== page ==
Industry welcomes training reforms

11/06/2008 - 22:00

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State government reforms to improve Western Australia's training system have received industry support, with more competency-based training and funding for the private sector expected to improve flexibility.

Industry welcomes training reforms

State government reforms to improve Western Australia's training system have received industry support, with more competency-based training and funding for the private sector expected to improve flexibility.

Central to the government's reforms is a new bill to amend two pieces of existing legislation, due to come up for debate in parliament shortly.

It includes a greater role for competency based training in apprenticeships.

In addition, the State Training Board's advisory bodies will be consolidated from 14 to 10 councils, with industry able to have a direct input in drafting policy through a position on the board.

The government has also allocated extra funding for private training providers with apprenticeship programs, increasing the pool from $36 million to $57 million, on top of a base of $20 million.

Education Minister Mark McGowan told WA Business News he hoped the legislation would be in place by the end of the year, with the other reforms to be implemented shortly.

"Industry has been calling for some of these things, particularly the reforms to the legislation for a very long period of time," he said.

Mr McGowan said the extra funding for private providers would improve competition with the Tafe sector, as well as assisting operators in filling the gaps in training, particularly in regional areas.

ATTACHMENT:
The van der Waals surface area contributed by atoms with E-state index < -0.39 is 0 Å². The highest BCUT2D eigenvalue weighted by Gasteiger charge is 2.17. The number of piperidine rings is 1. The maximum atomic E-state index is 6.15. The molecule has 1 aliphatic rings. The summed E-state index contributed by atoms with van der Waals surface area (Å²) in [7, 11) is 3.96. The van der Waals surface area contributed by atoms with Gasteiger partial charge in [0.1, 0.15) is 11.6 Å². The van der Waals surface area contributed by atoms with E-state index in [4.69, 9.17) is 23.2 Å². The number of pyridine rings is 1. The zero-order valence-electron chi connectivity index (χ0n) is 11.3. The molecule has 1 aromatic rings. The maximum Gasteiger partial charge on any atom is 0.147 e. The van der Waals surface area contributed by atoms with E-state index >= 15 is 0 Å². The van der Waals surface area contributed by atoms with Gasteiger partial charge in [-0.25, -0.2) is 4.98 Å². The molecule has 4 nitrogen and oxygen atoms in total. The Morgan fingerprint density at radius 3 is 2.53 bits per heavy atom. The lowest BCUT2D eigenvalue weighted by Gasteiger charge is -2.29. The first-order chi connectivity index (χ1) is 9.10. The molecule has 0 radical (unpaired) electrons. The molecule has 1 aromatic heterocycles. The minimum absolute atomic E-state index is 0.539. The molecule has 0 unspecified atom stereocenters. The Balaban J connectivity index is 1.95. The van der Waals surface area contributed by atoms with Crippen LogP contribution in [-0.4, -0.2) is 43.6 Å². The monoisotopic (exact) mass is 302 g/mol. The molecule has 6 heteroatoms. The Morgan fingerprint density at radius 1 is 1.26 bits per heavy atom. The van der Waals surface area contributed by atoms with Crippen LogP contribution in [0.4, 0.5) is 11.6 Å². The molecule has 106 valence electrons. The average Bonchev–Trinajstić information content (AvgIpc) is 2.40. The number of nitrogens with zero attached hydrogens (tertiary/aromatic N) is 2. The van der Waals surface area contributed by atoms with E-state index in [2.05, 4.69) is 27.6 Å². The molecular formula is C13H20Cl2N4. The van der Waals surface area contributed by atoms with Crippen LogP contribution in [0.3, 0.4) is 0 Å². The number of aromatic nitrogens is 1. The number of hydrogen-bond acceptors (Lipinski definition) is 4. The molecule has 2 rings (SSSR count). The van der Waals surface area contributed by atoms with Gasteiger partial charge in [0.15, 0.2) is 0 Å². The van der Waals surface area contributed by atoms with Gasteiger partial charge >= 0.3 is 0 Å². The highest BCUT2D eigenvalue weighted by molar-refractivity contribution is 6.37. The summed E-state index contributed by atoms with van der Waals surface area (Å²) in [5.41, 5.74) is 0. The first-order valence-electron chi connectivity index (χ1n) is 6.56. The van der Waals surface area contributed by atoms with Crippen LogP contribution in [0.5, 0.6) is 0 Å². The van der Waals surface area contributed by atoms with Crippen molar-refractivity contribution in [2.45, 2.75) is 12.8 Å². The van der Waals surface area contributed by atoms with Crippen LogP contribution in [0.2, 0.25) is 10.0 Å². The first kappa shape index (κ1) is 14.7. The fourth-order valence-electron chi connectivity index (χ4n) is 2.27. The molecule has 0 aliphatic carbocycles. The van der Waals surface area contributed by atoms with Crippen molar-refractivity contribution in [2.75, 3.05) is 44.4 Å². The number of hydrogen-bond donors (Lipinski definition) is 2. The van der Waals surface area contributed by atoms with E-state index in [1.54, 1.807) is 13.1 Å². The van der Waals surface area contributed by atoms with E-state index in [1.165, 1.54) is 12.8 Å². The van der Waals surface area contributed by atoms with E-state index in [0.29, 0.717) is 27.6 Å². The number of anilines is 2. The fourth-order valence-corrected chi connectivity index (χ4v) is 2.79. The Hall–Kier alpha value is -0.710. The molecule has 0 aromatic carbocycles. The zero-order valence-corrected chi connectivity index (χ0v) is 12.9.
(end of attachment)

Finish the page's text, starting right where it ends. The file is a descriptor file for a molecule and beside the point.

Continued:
"We've tried to make it so that those innovative training providers can now have a bigger pool of money to compete for," he said.

"It will mean that Tafe and private providers are competing, and it will mean that Tafe...will be more efficient and effective."

Australian Petroleum Production & Exploration Association people and security director, Don Sanders, said the move towards greater competency based training and streamlining of training councils would be welcomed by industry.

"I think it makes a bit more sense to get alignment between the state training councils and the industry training councils nationally," Mr Sanders said.

Of particular interest to the oil and gas sector is the possibility of a resources training council, which would be a joint venture between APPEA and the Chamber of Minerals and Energy.

Mr Sanders said negotiations were continuing, but he was hopeful the council would be formed as part of the training board restructure.

Northam-based training body Directions WA is one group likely to benefit from additional private funding, which it will direct into its other operations in Merredin and Narrogin, as well as Midland.

Chief executive Larry Davies said the funding would help service delivery in regional areas, particularly where local businesses needed to provide their infrastructure for training purposes.

"The increase in funding to private providers, particularly for apprentices and trainees, is certainly a move in the right direction," Mr Davies said.

"We'll be able to improve the level of service in the regions, without having to send kids to Perth."

Mr Davies, who is also the WA representative on the board of the Australian Council for Private Education and Training, said a shortage of infrastructure was a major issue for trainers in areas such as the Wheatbelt and the Kimberley.

According to the Australian Council for Private Education and Training, about $150 million is invested by the private sector in training each year.

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